hanging from a cross of iron

Ending global hunger in our lifetime is possible. But in order for that vision to become reality we have to embrace a world where governments–all governments–are held responsible for being far more responsive to basic human needs. This is especially true for the governments of developing countries.

Ending hunger in our lifetime also calls for a new understanding of how we deal with our differences. We have to develop an accepted methodology of dealing with nationalistic differences without the rapid and almost immediate rush to violence. Of course, the same holds true for our religious and ethnic conflicts, as well.

We simply cannot continue to promote violence as the preferred method of dealing with differences. We will never achieve a world without hunger while we remain continuously at war.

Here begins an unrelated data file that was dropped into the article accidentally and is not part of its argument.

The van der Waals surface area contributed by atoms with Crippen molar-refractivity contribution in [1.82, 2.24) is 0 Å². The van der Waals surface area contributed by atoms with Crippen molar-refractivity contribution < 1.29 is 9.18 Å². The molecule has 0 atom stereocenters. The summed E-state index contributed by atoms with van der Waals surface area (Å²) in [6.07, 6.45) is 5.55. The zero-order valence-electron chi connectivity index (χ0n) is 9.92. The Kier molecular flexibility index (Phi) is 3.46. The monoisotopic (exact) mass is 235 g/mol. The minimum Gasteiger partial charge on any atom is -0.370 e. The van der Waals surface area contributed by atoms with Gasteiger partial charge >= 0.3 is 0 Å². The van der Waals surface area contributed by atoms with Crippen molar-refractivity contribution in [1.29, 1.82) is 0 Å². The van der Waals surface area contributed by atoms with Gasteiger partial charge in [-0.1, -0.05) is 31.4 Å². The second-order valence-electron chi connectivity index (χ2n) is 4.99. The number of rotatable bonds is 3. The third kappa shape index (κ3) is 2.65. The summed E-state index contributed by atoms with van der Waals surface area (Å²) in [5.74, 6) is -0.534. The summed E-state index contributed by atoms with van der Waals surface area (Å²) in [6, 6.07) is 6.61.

Conflict and hunger are handmaidens. Ending hunger in our lifetime requires that we work for peaceful resolutions to conflict at every level, but this is especially true in those regions of the world where hunger holds the greatest number of our family hostage.

The words of President Dwight Eisenhower come to mind:

Every gun that is made, every warship launched, every rocket fired signifies, in the final sense, a theft from those who hunger and are not fed, those who are cold and not clothed.

This world in arms is not spending money alone. It is spending the sweat of its laborers, the genius of its scientists, the hopes of its children…This is not a way of life at all, in any true sense. Under the cloud of threatening war, it is humanity hanging from a cross of iron.